Standard Lesson

Comparing Electronic and Print Texts About the Civil War Soldier

6 - 8
Lesson Plan Type
Standard Lesson
Estimated Time
Four 45-minute sessions
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With the growing popularity of online research, many students may think that doing research in printed texts is a thing of the past. Is there a difference between looking for information in print and online texts? This lesson has students explore the answer to this question by responding to statements about a Civil War soldier's daily life, searching a website to confirm or refute these statements, and comparing the site's organization with that of a print text. Students then read a print article and compare the information it contains with that found on the website. Finally, they develop a chart of content and text structure similarities and differences between electronic and print texts. Although this lesson uses a Civil War soldier as an example, it can be adapted for use with any research or content area topic.

From Theory to Practice

  • Teachers who provide explicit and systematic instruction assist students to develop reading comprehension strategies including expository text structure awareness.

  • Children with a good understanding of expository text structure have fewer problems with comprehension.
  • Students should be taught to comprehend the process of information selection, evaluate the quality of the content presented, and think metacognitively about their seeking strategy.

  • When explicit instruction in comprehension strategies for online texts occurs, students realize that these are steps that good searchers and good online readers use.
  • Web literacy demands an incorporation of key reading or navigation skills.

  • Successful online reading requires evaluation of text and nontext (graphics, multimedia, and images) as students must differentiate between important visual images and mere beautification of sites.

  • The Internet provides opportunities to extend thinking skills beyond the hierarchical, linear-sequential model that serves so well in the world of print text; the Web's multimedia elements add to the visual literacy skills that students require.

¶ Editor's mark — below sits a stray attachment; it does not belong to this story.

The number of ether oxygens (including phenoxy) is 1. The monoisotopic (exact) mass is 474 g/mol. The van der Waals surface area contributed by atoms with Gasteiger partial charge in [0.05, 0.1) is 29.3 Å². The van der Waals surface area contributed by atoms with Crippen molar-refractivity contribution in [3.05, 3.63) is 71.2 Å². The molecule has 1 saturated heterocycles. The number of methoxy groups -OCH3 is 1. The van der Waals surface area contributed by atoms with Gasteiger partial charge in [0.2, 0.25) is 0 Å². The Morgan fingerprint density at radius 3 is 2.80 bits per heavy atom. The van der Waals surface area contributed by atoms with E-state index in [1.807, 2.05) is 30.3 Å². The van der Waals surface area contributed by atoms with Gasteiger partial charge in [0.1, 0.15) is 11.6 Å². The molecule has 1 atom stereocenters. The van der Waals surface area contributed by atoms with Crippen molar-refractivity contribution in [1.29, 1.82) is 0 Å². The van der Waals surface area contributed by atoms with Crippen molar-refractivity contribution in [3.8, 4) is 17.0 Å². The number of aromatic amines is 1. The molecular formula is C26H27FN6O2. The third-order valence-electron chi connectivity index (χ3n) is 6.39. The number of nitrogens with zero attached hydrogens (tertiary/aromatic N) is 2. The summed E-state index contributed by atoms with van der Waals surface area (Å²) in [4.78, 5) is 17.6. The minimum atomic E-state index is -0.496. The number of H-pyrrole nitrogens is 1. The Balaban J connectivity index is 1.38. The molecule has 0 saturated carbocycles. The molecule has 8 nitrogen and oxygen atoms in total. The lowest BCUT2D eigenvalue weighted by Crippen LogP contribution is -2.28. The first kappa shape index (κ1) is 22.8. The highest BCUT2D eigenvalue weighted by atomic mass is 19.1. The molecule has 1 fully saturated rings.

Common Core Standards

This resource has been aligned to the Common Core State Standards for states in which they have been adopted. If a state does not appear in the drop-down, CCSS alignments are forthcoming.

State Standards

This lesson has been aligned to standards in the following states. If a state does not appear in the drop-down, standard alignments are not currently available for that state.

NCTE/IRA National Standards for the English Language Arts

  • 3. Students apply a wide range of strategies to comprehend, interpret, evaluate, and appreciate texts. They draw on their prior experience, their interactions with other readers and writers, their knowledge of word meaning and of other texts, their word identification strategies, and their understanding of textual features (e.g., sound-letter correspondence, sentence structure, context, graphics).
  • 6. Students apply knowledge of language structure, language conventions (e.g., spelling and punctuation), media techniques, figurative language, and genre to create, critique, and discuss print and nonprint texts.
  • 8. Students use a variety of technological and information resources (e.g., libraries, databases, computer networks, video) to gather and synthesize information and to create and communicate knowledge.

Materials and Technology

  • Computers with Internet access
  • Encyclopedia article or textbook chapter about the U.S. Civil War
  • LCD projector (optional)
  • Table of contents for a textbook about the Civil War
  • Two large sheets of paper or two posters